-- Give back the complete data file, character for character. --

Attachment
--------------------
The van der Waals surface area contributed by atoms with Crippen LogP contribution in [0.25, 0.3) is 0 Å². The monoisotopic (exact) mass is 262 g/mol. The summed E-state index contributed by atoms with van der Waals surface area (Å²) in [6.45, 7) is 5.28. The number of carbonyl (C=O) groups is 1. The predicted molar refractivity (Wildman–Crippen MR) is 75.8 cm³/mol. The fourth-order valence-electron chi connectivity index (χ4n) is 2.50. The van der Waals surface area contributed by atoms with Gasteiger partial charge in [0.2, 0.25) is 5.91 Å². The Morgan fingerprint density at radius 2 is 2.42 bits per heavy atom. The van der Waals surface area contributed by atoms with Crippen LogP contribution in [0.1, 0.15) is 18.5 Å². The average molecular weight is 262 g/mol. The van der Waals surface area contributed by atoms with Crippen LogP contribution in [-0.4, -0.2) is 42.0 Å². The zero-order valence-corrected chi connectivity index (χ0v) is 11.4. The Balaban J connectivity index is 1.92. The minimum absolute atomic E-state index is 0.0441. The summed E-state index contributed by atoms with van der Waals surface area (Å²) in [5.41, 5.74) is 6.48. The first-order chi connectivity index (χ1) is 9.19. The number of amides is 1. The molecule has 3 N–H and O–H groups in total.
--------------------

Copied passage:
The van der Waals surface area contributed by atoms with Crippen LogP contribution in [0.25, 0.3) is 0 Å². The monoisotopic (exact) mass is 262 g/mol. The summed E-state index contributed by atoms with van der Waals surface area (Å²) in [6.45, 7) is 5.28. The number of carbonyl (C=O) groups is 1. The predicted molar refractivity (Wildman–Crippen MR) is 75.8 cm³/mol. The fourth-order valence-electron chi connectivity index (χ4n) is 2.50. The van der Waals surface area contributed by atoms with Gasteiger partial charge in [0.2, 0.25) is 5.91 Å². The Morgan fingerprint density at radius 2 is 2.42 bits per heavy atom. The van der Waals surface area contributed by atoms with Crippen LogP contribution in [0.1, 0.15) is 18.5 Å². The average molecular weight is 262 g/mol. The van der Waals surface area contributed by atoms with Crippen LogP contribution in [-0.4, -0.2) is 42.0 Å². The zero-order valence-corrected chi connectivity index (χ0v) is 11.4. The Balaban J connectivity index is 1.92. The minimum absolute atomic E-state index is 0.0441. The summed E-state index contributed by atoms with van der Waals surface area (Å²) in [5.41, 5.74) is 6.48. The first-order chi connectivity index (χ1) is 9.19. The number of amides is 1. The molecule has 3 N–H and O–H groups in total.